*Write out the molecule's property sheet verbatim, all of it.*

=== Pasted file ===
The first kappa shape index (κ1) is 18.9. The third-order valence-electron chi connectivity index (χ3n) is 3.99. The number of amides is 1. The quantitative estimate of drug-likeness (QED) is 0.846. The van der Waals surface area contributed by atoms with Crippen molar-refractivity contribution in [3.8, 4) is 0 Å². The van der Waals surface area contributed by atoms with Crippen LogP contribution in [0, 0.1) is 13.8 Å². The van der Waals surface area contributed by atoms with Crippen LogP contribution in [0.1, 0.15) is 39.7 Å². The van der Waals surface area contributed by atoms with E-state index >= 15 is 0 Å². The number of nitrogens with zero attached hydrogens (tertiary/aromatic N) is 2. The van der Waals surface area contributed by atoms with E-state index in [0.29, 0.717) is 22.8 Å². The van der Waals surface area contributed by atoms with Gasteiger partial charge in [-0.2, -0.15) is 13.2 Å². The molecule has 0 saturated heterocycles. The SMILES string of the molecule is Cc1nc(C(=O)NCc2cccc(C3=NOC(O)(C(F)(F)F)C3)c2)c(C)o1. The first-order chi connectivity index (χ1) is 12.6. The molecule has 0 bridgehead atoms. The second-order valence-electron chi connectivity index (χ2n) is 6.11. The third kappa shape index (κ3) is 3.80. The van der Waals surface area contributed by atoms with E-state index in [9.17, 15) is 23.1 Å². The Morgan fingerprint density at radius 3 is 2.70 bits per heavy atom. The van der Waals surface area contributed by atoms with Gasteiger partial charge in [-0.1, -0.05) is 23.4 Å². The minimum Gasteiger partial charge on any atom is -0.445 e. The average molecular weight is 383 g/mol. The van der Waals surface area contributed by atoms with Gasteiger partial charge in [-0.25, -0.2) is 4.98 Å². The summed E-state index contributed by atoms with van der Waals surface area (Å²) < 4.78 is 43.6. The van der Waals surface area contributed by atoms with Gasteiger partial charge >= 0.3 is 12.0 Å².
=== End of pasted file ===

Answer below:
The first kappa shape index (κ1) is 18.9. The third-order valence-electron chi connectivity index (χ3n) is 3.99. The number of amides is 1. The quantitative estimate of drug-likeness (QED) is 0.846. The van der Waals surface area contributed by atoms with Crippen molar-refractivity contribution in [3.8, 4) is 0 Å². The van der Waals surface area contributed by atoms with Crippen LogP contribution in [0, 0.1) is 13.8 Å². The van der Waals surface area contributed by atoms with Crippen LogP contribution in [0.1, 0.15) is 39.7 Å². The van der Waals surface area contributed by atoms with E-state index >= 15 is 0 Å². The number of nitrogens with zero attached hydrogens (tertiary/aromatic N) is 2. The van der Waals surface area contributed by atoms with E-state index in [0.29, 0.717) is 22.8 Å². The van der Waals surface area contributed by atoms with Gasteiger partial charge in [-0.2, -0.15) is 13.2 Å². The molecule has 0 saturated heterocycles. The SMILES string of the molecule is Cc1nc(C(=O)NCc2cccc(C3=NOC(O)(C(F)(F)F)C3)c2)c(C)o1. The first-order chi connectivity index (χ1) is 12.6. The molecule has 0 bridgehead atoms. The second-order valence-electron chi connectivity index (χ2n) is 6.11. The third kappa shape index (κ3) is 3.80. The van der Waals surface area contributed by atoms with E-state index in [9.17, 15) is 23.1 Å². The Morgan fingerprint density at radius 3 is 2.70 bits per heavy atom. The van der Waals surface area contributed by atoms with Gasteiger partial charge in [-0.1, -0.05) is 23.4 Å². The minimum Gasteiger partial charge on any atom is -0.445 e. The average molecular weight is 383 g/mol. The van der Waals surface area contributed by atoms with Gasteiger partial charge in [-0.25, -0.2) is 4.98 Å². The summed E-state index contributed by atoms with van der Waals surface area (Å²) < 4.78 is 43.6. The van der Waals surface area contributed by atoms with Gasteiger partial charge >= 0.3 is 12.0 Å².